eBay's acquisition of Skype, on the other hand, is a brand behemoth that just got bigger.
You can see this all happening in financial services. Look at all the micro brands springing up in insurance alone: esure, elephant, Privilege, Diamond etc. If you're a woman, over 50, living in London, with 5yrs+ no claims, then there's a micro car insurance brand just for you.
I was wondering what kind of threat this posed to the likes of Direct Line who pioneered selling insurance over the telephone, and spend a lot on branding, but must surely be wincing at the levelling affect of the internet?
Until I realised that RBS, which owns Direct Line, also owns Privilege, Churchill, Lombard Direct, Tesco Personal Finance, The One account... A portfolio of micro brands, one of which will win your business to keep you within the mega group.
Head of Commercial & Supplier Management at BBC
14 September 2005 09:37am
I think that the Internet has changed the way we interact with the micro brands. They were always there, but until telecoms were de-regulated in the 1980's, they were geographically defined. People would travel miles to visit a specific specialist shop. Think of Savile Row tailors, or private banks in London.
Initially call centres (which spawned Direct Line), then the Internet made it easier to be an international micro brand without the traditional costs of doing so. The web has made it much easier for them to target their customer using online marketing.
I completely agree that the middle ground is being squeezed. With comparison shopping on the internet, the traditional high street shops are under real pressure to match the prices on the web. Also, traditionally people may have settled for whatever they could get on the high street. Now they can usually find exactly the product they want online, get it cheaper and with less effort.
Ultimately though, I think that the internet is a tool that can be used to strengthen a brand. Every brand needs a message, whether is a broadly based brand like Disney which is about family entertainment or Confetti which is about organising weddings and special occasions. Success in either sphere requires being very clear about what the brand stands for and how it is perceived.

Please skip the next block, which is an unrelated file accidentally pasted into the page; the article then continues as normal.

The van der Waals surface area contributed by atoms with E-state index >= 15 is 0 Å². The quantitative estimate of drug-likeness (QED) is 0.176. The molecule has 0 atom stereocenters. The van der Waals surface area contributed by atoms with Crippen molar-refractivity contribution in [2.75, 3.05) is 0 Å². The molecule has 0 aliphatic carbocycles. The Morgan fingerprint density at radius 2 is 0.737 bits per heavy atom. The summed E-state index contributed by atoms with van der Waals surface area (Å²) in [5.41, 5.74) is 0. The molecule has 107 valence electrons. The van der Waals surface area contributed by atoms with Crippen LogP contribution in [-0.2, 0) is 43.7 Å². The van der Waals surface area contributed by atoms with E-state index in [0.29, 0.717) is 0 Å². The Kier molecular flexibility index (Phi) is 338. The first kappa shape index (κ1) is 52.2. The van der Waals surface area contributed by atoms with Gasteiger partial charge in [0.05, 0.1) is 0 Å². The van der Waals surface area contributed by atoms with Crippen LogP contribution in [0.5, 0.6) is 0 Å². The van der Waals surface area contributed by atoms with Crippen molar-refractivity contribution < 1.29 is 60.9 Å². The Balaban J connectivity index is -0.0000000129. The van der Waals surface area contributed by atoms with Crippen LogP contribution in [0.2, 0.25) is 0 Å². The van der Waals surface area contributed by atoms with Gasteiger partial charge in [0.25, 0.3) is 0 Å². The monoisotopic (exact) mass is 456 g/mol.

The organisations that understand this are generally good at SEO. They also tend to be better at using SEO as a strong feedback mechanism for ensuring that they have got their brand message right.
Principal Consultant at Experian Integrated Marketing
16 September 2005 17:47pm
Ashley, your example of Boots relates to an experience I had this very week!
"It's getting much, much harder to play in the spaces in between. I'm thinking companies like Boots, or Woolworths. So what exactly do they do? They're neither one nor the other. If they used to be able to compete on their retail locations and convenience, and possibly price, the internet has helped erode those advantages a lot."
When I was comparing gas hob prices on kelkoo and saw an ad from Sainsburys Kitchen Appliances my mind could make the leap and I felt comfortable soon enough. When I saw one from Boots Kitchen Appliances the circuitery took a little longer to find the same comfort. So they don't specialise in things home. So what? Do I trust the brand? Well I ordered the hob from them. It's cheeky behaviour and they'd probably not succeed offline quite so easilty but if Virgin can leap from records to planes offline then Boots Kitchen Appliances should do just fine online on Kelkoo.